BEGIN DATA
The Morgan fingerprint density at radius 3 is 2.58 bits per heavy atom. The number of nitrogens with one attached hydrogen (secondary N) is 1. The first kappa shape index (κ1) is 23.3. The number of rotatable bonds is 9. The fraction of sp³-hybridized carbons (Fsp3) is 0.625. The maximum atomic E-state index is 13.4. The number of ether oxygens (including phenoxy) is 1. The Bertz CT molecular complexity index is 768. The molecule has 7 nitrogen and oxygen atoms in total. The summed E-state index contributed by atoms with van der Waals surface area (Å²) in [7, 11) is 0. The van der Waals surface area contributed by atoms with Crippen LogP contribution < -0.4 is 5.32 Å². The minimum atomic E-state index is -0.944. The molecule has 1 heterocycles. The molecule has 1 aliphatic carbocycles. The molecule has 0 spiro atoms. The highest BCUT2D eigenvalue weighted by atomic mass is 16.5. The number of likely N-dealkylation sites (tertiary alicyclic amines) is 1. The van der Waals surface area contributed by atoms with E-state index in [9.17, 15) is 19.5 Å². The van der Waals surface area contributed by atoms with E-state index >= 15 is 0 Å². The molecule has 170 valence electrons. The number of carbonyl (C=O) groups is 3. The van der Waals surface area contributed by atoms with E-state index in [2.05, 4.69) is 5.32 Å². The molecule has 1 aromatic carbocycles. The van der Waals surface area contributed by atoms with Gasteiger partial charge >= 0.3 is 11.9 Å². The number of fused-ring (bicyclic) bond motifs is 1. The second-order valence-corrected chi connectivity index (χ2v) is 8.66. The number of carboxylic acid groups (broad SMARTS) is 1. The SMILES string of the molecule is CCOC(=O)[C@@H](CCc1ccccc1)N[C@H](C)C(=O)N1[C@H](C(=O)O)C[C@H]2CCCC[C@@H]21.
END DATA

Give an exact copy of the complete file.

The Morgan fingerprint density at radius 3 is 2.58 bits per heavy atom. The number of nitrogens with one attached hydrogen (secondary N) is 1. The first kappa shape index (κ1) is 23.3. The number of rotatable bonds is 9. The fraction of sp³-hybridized carbons (Fsp3) is 0.625. The maximum atomic E-state index is 13.4. The number of ether oxygens (including phenoxy) is 1. The Bertz CT molecular complexity index is 768. The molecule has 7 nitrogen and oxygen atoms in total. The summed E-state index contributed by atoms with van der Waals surface area (Å²) in [7, 11) is 0. The van der Waals surface area contributed by atoms with Crippen LogP contribution < -0.4 is 5.32 Å². The minimum atomic E-state index is -0.944. The molecule has 1 heterocycles. The molecule has 1 aliphatic carbocycles. The molecule has 0 spiro atoms. The highest BCUT2D eigenvalue weighted by atomic mass is 16.5. The number of likely N-dealkylation sites (tertiary alicyclic amines) is 1. The van der Waals surface area contributed by atoms with E-state index in [9.17, 15) is 19.5 Å². The van der Waals surface area contributed by atoms with E-state index >= 15 is 0 Å². The molecule has 170 valence electrons. The number of carbonyl (C=O) groups is 3. The van der Waals surface area contributed by atoms with E-state index in [2.05, 4.69) is 5.32 Å². The molecule has 1 aromatic carbocycles. The van der Waals surface area contributed by atoms with Gasteiger partial charge >= 0.3 is 11.9 Å². The number of fused-ring (bicyclic) bond motifs is 1. The second-order valence-corrected chi connectivity index (χ2v) is 8.66. The number of carboxylic acid groups (broad SMARTS) is 1. The SMILES string of the molecule is CCOC(=O)[C@@H](CCc1ccccc1)N[C@H](C)C(=O)N1[C@H](C(=O)O)C[C@H]2CCCC[C@@H]21.